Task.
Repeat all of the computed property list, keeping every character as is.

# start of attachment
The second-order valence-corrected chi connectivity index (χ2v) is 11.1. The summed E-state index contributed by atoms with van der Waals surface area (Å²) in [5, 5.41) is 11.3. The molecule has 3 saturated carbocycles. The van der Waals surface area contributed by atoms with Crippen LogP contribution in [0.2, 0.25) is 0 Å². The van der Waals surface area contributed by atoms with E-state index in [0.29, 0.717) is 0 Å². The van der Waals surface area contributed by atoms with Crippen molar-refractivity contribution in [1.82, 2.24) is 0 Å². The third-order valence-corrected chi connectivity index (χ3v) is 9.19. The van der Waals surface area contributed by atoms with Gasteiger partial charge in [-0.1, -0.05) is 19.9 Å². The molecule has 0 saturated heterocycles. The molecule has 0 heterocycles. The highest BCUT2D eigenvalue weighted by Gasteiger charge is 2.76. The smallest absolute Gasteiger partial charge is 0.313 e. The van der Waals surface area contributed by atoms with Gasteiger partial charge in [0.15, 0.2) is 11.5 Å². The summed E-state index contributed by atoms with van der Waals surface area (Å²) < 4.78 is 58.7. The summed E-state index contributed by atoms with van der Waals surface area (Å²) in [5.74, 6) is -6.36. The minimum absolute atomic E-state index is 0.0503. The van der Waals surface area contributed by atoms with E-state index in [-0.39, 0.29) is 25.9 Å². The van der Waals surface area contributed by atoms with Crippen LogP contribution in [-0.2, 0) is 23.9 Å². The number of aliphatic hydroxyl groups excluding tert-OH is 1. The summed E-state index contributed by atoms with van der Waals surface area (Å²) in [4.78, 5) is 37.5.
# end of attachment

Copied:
The second-order valence-corrected chi connectivity index (χ2v) is 11.1. The summed E-state index contributed by atoms with van der Waals surface area (Å²) in [5, 5.41) is 11.3. The molecule has 3 saturated carbocycles. The van der Waals surface area contributed by atoms with Crippen LogP contribution in [0.2, 0.25) is 0 Å². The van der Waals surface area contributed by atoms with E-state index in [0.29, 0.717) is 0 Å². The van der Waals surface area contributed by atoms with Crippen molar-refractivity contribution in [1.82, 2.24) is 0 Å². The third-order valence-corrected chi connectivity index (χ3v) is 9.19. The van der Waals surface area contributed by atoms with Gasteiger partial charge in [-0.1, -0.05) is 19.9 Å². The molecule has 0 saturated heterocycles. The molecule has 0 heterocycles. The highest BCUT2D eigenvalue weighted by Gasteiger charge is 2.76. The smallest absolute Gasteiger partial charge is 0.313 e. The van der Waals surface area contributed by atoms with Gasteiger partial charge in [0.15, 0.2) is 11.5 Å². The summed E-state index contributed by atoms with van der Waals surface area (Å²) < 4.78 is 58.7. The summed E-state index contributed by atoms with van der Waals surface area (Å²) in [5.74, 6) is -6.36. The minimum absolute atomic E-state index is 0.0503. The van der Waals surface area contributed by atoms with E-state index in [-0.39, 0.29) is 25.9 Å². The van der Waals surface area contributed by atoms with Crippen LogP contribution in [-0.2, 0) is 23.9 Å². The number of aliphatic hydroxyl groups excluding tert-OH is 1. The summed E-state index contributed by atoms with van der Waals surface area (Å²) in [4.78, 5) is 37.5.